I most love that the folks commenting chose to remain anonymous rather than supporting their own blanket claims with any evidence. Please provide a link to the official statement from T-Mobile, Verizon, Google, HTC, or Motorola (or any other credible source) indicating that Google has no responsibility for updates to these phones.

  • afra

    Seriously why do so many writers are publishing crap? At least first do a research or google your subject before publishing any sort of not true b.s.

  • http://www.whatchannelareyouwatching.com/articles Stephen Fofanoff

    So far, four anonymous commenters without a single shred of evidence disputing my claim except that they claim it is wrong. How about you post a link to the official statement from Google supporting your point of view.

    I am unable to point to any official statement because I have been unable to find one, so I am forced to show page after page of “unofficial rumors” and conflicting information.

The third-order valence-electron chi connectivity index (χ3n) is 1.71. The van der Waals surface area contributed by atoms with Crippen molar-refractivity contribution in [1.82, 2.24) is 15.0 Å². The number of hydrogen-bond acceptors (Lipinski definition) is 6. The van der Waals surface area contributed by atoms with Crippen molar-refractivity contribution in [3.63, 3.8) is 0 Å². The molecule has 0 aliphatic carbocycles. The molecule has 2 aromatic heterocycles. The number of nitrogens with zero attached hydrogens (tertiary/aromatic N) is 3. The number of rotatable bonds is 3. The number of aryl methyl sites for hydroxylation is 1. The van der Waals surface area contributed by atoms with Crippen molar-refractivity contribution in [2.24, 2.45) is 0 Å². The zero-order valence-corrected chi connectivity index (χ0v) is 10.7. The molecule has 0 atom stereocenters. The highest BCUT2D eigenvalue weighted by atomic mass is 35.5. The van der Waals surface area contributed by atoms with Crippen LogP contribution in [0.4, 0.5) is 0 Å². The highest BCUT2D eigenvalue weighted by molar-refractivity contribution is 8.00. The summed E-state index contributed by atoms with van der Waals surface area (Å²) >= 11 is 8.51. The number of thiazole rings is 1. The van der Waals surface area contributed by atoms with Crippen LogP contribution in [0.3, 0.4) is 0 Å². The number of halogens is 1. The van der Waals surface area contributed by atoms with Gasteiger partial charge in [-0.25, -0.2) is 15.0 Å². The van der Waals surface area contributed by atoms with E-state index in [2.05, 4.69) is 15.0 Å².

So: afra, random, watermonkey, mikhfarah–until you (and others who will post on here anonymously) both back up your assertion with an official statement and stop hiding behind anonymous postings, I’m forced to merely repeat that my article is researched and accurate.

    The “official rumors” are that Google is holding back the updates, and there is no official statement from any company providing evidence to the contrary.

  • wade

    Honestly.. 1.5, 1.6, 2.0, 2.1. Who cares!
    Do to poor AT&T coverage, I was forced to switch from my IPhone, to a Droid. If you have never had an IPhone, you might like the Droid. But if you have, you will find out that the Google OS, is a real disappointment. I will continue to suffer with this junk OS and phone until someone other than AT&T gets the iPhone.

  • Matt Lavin

    I think it is too soon to say google is like microsoft. However, I agree that it would do google a world of good to provide a roadmap on how they intend to support or not support devices moving foward. As a droid owner I know that my device will at least be upgraded to 2.1 at some point and will get flash 10 capabilities in 2010. If i had an older phone I would be annoyed but at this point I have faith that google will offer them something.